No Man's Sky: Is Ireland ready to build the next big tech startup?


It is the most talked about game of the year. It is a virtually endless universe of monumental scale never before seen in a video game — or anywhere else for that matter. No Man’s Sky, which was released earlier this week offers players the chance to visit and explore any of 18,446,744,073,709,551,616 unique planets, each populated by unique landscapes, atmospheres, plants and animals.

Adam Boyes, a vice-president at Sony PlayStation, described the game earlier this year as “potentially one of the biggest games in the history of our industry.”

And all of this was created by a team of just 15 people, led by a man from Waterford.

Sean Murray, the co-founder of Hello Games, a tiny UK-based studio, which built No Man’s Sky over the course of the last four years, was born in Waterford in the early 1980s. While he grew up in Australia from the age of just two, Murray retains a trace of his Irish accent to this day, allowing us to at least loosely claim him as our own.

The question we need to ask however is, if Murray was growing up in Waterford today, and didn’t leave for Australia, would he have the facilities and resources to develop his talents and establish Hello Games as an Irish company?

To date, the teaching of computers and specifically coding in schools — both primary and secondary — has been patchy at best. A lack of resources, a lack of necessary skills and a lack of enthusiasm on the part of educators has meant that those entering third level computer science courses have little to no experience with coding.

While this has changed in recent years thanks to efforts like CoderDojo, there is still a lack of a coherent infrastructure within the education system to allow for the development of children like Murray, who show a natural aptitude for these tasks.

Last month the Minister for Education Richard Bruton finally called on the National Council for Curriculum and Assessment to consider introducing the teaching of coding to primary school students. A new draft mathematics curriculum won't be ready until the spring of 2017 at the earliest and it is unclear how likely the introduction of coding will be.

Two years ago the UK government made computer science a “foundational discipline”, making it mandatory for all primary and secondary school students. One year later a study showed that the programming language Python (used in video games) is now more popular than French in primary schools.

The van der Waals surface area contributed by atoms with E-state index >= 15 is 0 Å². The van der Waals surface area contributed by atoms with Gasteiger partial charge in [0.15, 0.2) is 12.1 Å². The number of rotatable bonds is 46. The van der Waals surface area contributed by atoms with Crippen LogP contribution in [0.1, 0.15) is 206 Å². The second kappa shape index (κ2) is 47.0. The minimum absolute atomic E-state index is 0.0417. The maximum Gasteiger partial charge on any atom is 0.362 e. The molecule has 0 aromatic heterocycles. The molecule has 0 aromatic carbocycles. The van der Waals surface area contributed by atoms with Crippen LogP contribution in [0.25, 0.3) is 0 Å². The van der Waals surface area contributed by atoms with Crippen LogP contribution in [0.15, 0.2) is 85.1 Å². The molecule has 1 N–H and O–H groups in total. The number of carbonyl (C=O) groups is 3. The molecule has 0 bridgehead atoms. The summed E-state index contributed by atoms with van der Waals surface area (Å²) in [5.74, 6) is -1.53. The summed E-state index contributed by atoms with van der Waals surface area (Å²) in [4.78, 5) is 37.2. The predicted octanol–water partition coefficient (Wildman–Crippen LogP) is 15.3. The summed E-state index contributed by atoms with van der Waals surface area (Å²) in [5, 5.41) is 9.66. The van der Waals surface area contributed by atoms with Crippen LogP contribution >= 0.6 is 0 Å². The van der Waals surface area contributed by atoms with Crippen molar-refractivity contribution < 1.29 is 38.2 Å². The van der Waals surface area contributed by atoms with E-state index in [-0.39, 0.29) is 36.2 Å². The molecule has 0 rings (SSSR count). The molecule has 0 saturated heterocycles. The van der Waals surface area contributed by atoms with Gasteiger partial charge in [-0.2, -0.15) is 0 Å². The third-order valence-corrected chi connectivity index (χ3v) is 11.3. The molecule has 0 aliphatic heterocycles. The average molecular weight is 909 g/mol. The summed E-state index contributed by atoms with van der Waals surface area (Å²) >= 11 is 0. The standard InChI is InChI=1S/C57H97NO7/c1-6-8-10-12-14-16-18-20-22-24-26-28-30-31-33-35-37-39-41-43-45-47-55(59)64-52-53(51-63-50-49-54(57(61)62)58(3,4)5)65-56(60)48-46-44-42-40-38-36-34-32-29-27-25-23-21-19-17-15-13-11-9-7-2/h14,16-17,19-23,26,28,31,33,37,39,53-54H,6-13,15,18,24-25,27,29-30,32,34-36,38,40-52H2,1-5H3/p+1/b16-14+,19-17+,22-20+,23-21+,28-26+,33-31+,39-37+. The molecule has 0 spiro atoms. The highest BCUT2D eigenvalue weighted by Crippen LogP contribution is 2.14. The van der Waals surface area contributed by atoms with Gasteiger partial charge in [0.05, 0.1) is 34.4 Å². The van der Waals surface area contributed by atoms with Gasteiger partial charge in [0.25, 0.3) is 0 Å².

Estonia introduced compulsory coding lessons back in 2012 and the eastern European country is now being referred to as a “digital tiger economy” alongside Sweden and South Korea, all of which outranked the UK in the recently published study measuring the ability of 10 countries around the world on their readiness to compete in the digital economy.

Ireland is viewed with envy by those abroad for its glittering roster of tech giants who call this island home. Google, Facebook, Apple, Microsoft, IBM, Amazon and many more all have major outposts in Ireland, employing tens of thousands of engineers.

The problem is this type of environment is not conducive for nurturing indigenous tech companies, startups looking to make a mark on the world and potentially one day grow to become a global player — companies like Hello Games.

With a recognised lack of qualified computer science graduates from Ireland’s universities, smaller companies will struggle to compete with the giants of the industry who can offer huge pay packets and much more job security.

Now, more that ever before, geography is being made irrelevant by high speed connectivity and instant access to a global market, especially in industries like software and video games. A company of less than 20 people based in a small town 30 minutes outside of London has made the most talked-about game of 2016, and there is no reason that could not happen here.

But in order for the next Sean Murray to build the next No Man’s Sky in Waterford or Dublin or Cork or Longford or Galway or anywhere in Ireland, the government needs to facilitate the development of students' ability to code while nurturing an environment where Ireland can grow its own technology ecosystem.

David Gilbert, 

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